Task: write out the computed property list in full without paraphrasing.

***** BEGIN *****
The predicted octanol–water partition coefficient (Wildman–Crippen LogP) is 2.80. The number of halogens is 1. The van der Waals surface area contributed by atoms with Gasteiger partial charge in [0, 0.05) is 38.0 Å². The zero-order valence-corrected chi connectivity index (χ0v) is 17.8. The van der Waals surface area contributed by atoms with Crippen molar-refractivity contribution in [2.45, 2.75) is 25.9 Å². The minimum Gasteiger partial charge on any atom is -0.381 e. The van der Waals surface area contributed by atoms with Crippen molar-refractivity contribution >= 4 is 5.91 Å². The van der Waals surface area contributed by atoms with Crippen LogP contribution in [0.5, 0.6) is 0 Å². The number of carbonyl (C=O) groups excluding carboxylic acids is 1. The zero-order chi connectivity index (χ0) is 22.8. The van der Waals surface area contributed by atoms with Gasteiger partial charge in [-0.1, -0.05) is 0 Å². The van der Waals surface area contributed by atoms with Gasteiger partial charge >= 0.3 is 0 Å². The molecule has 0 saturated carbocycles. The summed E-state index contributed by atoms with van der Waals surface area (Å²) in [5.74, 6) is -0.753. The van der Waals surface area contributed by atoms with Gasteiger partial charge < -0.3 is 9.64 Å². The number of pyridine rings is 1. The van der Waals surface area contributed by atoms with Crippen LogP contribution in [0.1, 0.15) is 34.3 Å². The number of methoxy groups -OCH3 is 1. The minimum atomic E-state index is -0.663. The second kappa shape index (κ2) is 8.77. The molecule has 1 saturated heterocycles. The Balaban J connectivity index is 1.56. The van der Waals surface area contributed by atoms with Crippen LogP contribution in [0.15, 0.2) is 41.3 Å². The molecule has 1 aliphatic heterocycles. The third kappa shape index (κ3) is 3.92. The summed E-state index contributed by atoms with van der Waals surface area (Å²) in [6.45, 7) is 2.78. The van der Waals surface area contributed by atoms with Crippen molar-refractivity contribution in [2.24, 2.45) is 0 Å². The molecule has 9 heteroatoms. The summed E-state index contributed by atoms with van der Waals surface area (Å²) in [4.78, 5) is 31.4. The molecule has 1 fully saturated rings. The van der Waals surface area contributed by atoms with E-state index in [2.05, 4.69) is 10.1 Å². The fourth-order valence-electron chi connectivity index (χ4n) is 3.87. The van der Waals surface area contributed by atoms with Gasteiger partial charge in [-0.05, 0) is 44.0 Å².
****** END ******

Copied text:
The predicted octanol–water partition coefficient (Wildman–Crippen LogP) is 2.80. The number of halogens is 1. The van der Waals surface area contributed by atoms with Gasteiger partial charge in [0, 0.05) is 38.0 Å². The zero-order valence-corrected chi connectivity index (χ0v) is 17.8. The van der Waals surface area contributed by atoms with Crippen molar-refractivity contribution in [2.45, 2.75) is 25.9 Å². The minimum Gasteiger partial charge on any atom is -0.381 e. The van der Waals surface area contributed by atoms with Crippen molar-refractivity contribution >= 4 is 5.91 Å². The van der Waals surface area contributed by atoms with Crippen LogP contribution in [0.5, 0.6) is 0 Å². The number of carbonyl (C=O) groups excluding carboxylic acids is 1. The zero-order chi connectivity index (χ0) is 22.8. The van der Waals surface area contributed by atoms with Gasteiger partial charge in [-0.1, -0.05) is 0 Å². The van der Waals surface area contributed by atoms with Gasteiger partial charge >= 0.3 is 0 Å². The molecule has 0 saturated carbocycles. The summed E-state index contributed by atoms with van der Waals surface area (Å²) in [5.74, 6) is -0.753. The van der Waals surface area contributed by atoms with Gasteiger partial charge < -0.3 is 9.64 Å². The number of pyridine rings is 1. The van der Waals surface area contributed by atoms with Crippen LogP contribution in [0.1, 0.15) is 34.3 Å². The number of methoxy groups -OCH3 is 1. The minimum atomic E-state index is -0.663. The second kappa shape index (κ2) is 8.77. The molecule has 1 saturated heterocycles. The Balaban J connectivity index is 1.56. The van der Waals surface area contributed by atoms with Crippen LogP contribution in [0.15, 0.2) is 41.3 Å². The molecule has 1 aliphatic heterocycles. The third kappa shape index (κ3) is 3.92. The summed E-state index contributed by atoms with van der Waals surface area (Å²) in [6.45, 7) is 2.78. The van der Waals surface area contributed by atoms with Crippen molar-refractivity contribution in [2.24, 2.45) is 0 Å². The molecule has 9 heteroatoms. The summed E-state index contributed by atoms with van der Waals surface area (Å²) in [4.78, 5) is 31.4. The molecule has 1 fully saturated rings. The van der Waals surface area contributed by atoms with E-state index in [2.05, 4.69) is 10.1 Å². The fourth-order valence-electron chi connectivity index (χ4n) is 3.87. The van der Waals surface area contributed by atoms with Gasteiger partial charge in [-0.05, 0) is 44.0 Å².